Chitin


2.2.4.2 Chitin Chitin, is the nitrogen containing polysaccharide which invariably occurs in certain fungi e.g., ergot. It is also commonly found in some invertebrate animals eg, crab, shrimp, lobsterspecifically located in the exoskeleton of the body. Besides, it is located in the appendages of insects and crustaceans.
Biological Source The mycelia of Penicillium species contain approximately 20% of chitin. The relatively hard crustacean shells of crab and lobster are reported to contain 15 to 20% chitin, whereas the rather soft crustacean shells of shrimp contain between 15 to 30% chitin. It is found in the spores of many fungi and yeasts.
Preparation The hard or soft crustacean shells are first ground to fine powder and then treated with dilute HCl (5%) for a duration of about 24 hours whereby most of the calcium* and other impurities are eliminated completely as soluble CaCl2. The above extract containing the proteins derived from the shells are eliminated by treating it with proteolytic enzymes like pepsin or trypsin.

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* Crustacean shell contain approx. 60-75% of calcium carbonate.

The resulting pink coloured liquid extract is bleached by H2O2 in an acidic medium for 5-6 hours at room temperature. The bleached product is subjected to deacetylation at 120oC with a mixture of 3 parts of KOH, 1 part EtOH and 1 part ethylene glycol. The deacetylation process is repeated several times till the ‘acetyl content’ reaches a minimum level. Chitin is obtained as an amorphous solid substance.
Description It is an amorphous solid. It is practically insoluble in water, dilute acids, dilute and concentrated alkalies, alcohol and other organic solvents. It is soluble in concentrated HCl, H2SO4, anhydrous HCOOH and H3PO4 (78-97%). There exists a wide difference with regard to the solubility, molecular weight, acetyl value and specific rotation amongst chitins of different origin and obtained from different methods.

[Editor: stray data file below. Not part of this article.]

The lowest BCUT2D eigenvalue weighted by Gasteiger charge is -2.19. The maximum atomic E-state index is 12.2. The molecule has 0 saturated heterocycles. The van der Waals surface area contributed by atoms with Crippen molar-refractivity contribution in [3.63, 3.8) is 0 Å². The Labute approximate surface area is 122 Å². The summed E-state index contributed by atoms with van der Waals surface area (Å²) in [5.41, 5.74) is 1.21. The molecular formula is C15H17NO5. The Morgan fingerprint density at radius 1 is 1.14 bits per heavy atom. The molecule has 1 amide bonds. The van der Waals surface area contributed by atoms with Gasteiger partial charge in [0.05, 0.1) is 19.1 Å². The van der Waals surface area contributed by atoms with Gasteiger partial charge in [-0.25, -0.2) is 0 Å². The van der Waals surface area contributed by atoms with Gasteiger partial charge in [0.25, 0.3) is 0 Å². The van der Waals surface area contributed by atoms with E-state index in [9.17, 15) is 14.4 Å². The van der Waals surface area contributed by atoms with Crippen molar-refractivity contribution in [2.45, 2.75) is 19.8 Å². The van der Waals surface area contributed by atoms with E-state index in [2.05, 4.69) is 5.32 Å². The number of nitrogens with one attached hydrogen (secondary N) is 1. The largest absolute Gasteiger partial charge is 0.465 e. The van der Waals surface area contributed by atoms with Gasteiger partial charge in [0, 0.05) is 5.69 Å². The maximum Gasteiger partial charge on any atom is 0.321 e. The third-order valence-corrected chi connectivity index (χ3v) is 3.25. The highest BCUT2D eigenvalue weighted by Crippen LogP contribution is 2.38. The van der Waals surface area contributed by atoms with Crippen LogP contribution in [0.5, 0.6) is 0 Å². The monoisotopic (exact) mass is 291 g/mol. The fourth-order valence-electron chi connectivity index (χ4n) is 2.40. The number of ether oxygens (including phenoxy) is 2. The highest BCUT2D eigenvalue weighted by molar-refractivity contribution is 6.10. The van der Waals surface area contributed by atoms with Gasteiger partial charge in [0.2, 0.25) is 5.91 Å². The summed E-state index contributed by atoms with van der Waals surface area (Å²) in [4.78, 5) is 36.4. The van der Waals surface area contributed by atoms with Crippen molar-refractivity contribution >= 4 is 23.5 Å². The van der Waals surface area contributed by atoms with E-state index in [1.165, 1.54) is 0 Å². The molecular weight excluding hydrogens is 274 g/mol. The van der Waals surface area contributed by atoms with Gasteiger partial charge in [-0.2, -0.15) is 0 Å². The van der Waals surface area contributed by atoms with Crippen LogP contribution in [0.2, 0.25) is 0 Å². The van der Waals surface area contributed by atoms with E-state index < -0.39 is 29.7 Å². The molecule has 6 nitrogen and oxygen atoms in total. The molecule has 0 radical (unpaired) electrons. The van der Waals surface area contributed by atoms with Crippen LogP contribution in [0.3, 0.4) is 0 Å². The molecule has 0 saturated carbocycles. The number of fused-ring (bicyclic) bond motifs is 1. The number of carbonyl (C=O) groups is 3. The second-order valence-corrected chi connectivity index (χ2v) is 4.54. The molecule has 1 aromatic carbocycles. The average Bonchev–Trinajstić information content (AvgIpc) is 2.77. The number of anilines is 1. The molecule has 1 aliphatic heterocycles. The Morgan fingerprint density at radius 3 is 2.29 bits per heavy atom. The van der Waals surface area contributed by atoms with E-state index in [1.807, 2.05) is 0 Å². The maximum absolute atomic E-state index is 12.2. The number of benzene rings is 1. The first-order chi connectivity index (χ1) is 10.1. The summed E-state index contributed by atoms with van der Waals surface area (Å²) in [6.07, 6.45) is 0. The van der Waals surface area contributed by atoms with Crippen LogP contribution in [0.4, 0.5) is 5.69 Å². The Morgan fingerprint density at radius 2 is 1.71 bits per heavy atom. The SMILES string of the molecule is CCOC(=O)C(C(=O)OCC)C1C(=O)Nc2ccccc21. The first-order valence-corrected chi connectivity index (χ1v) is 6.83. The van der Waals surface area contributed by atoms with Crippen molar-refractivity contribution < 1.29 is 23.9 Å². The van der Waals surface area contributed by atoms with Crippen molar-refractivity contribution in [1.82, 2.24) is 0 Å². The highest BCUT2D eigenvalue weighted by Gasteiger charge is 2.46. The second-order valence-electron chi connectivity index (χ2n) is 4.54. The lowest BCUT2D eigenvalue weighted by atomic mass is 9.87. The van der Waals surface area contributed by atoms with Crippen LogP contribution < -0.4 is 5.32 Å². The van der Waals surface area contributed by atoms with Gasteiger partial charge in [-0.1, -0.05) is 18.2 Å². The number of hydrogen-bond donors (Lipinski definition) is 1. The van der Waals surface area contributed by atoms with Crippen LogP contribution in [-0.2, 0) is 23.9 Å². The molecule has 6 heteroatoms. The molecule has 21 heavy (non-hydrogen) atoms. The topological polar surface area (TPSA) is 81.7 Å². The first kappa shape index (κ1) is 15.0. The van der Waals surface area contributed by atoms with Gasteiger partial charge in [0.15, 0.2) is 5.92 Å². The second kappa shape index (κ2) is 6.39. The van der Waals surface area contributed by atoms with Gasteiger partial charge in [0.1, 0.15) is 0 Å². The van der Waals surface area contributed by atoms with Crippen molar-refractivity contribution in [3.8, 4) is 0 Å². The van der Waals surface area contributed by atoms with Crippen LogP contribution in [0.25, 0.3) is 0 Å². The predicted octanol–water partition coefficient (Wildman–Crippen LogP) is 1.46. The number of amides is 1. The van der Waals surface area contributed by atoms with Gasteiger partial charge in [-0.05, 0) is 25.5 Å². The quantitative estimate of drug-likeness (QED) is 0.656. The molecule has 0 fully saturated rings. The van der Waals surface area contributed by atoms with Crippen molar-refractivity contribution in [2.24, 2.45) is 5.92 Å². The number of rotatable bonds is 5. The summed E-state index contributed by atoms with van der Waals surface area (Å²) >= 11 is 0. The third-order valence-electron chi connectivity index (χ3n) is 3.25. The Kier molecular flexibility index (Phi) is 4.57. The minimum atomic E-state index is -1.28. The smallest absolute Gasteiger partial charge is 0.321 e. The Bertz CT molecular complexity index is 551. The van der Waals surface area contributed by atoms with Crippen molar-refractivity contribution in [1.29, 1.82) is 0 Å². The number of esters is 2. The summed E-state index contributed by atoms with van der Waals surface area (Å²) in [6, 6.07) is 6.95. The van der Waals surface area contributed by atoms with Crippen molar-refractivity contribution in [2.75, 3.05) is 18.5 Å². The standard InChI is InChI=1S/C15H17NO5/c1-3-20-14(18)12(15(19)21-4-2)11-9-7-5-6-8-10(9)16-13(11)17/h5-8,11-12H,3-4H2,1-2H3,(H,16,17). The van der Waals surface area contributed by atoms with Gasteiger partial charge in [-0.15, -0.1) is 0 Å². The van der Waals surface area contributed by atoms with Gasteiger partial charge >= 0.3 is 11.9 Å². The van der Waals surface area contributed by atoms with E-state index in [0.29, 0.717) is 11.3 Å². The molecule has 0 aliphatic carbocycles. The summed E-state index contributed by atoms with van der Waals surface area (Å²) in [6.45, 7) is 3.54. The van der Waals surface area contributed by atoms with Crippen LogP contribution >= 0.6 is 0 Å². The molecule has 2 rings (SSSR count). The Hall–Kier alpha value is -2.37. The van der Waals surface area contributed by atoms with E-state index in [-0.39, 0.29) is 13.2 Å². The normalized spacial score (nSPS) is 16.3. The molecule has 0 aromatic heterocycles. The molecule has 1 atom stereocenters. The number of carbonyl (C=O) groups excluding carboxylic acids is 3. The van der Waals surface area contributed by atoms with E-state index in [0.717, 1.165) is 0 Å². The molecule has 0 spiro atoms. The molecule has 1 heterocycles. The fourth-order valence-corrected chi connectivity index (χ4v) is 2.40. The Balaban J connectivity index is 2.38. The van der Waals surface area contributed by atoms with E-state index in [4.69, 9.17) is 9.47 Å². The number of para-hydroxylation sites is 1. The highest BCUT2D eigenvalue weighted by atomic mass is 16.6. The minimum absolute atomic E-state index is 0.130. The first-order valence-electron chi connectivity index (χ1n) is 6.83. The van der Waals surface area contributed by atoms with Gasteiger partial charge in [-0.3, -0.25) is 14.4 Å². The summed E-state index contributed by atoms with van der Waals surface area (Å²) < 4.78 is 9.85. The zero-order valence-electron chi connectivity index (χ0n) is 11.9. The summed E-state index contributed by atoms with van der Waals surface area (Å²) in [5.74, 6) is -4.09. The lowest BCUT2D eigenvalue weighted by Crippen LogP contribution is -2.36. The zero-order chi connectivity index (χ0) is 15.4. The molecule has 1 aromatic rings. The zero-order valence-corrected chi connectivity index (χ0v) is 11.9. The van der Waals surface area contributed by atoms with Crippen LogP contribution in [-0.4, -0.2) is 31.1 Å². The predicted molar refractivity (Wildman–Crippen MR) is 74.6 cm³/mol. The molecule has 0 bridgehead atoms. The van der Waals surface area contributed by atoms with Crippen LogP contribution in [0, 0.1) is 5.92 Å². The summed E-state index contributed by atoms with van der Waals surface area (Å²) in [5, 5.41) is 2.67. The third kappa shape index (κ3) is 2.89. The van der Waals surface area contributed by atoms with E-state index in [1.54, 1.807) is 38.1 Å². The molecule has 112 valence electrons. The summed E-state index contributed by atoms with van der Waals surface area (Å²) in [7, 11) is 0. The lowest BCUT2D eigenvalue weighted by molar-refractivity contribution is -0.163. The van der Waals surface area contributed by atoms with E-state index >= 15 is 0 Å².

Chemical Constituents Chitin may be regarded as a derivative of cellulose, wherein the C-2 hydroxyl groups have been duly replaced by acetamido residues. In fact, it is more or less a cellulose like biopolymer mainly consisting of unbranched chains of β-(1→4) -2- acetamido -2-deoxy-Dglucose. It is also termed as N-acetyl-D-glucosamine. It contains about 6.5% of nitrogen.

Chemical Tests
1. Chitin affords a brown colour with Iodine solution which turns into red violet on acidification with sulphuric acid.
2. Chitin sulphate gives rise to a characteristic strain with acidic dyes, such as: picric acid and fuchsin.
3. When chitin is heated with strong KOH solution under pressure it fails to dissolve, but undergoes deacetylation to form acetic acid and other products collectively termed as chitosans.
4. Hydrolysis of chitin in the presence of strong mineral acids forms acetic acid and glucosamine.
5. When chitin is dissolved in dilute nitric acid (50%) and allowd to crystallise overnight it forms beautiful spherocrystals of chitosan. These crystals on being examined under polarised light, by making use of crossed nicols, a distinct cross is observed.
Uses
1. Chitosan i.e., deacetylated chitin, finds its application in water treatment operations.
2. It is used in pholographic emulsions.
3. It is used in improving the dyeability of synthetic fibers and fabrics.
4. Therapeutically it is used in wound healing preparations.
5. It shows considerable adhesivity to plastics and glass.
6. It is used as a sizing agent for cotton, wool, rayon and for synthetic fibers.

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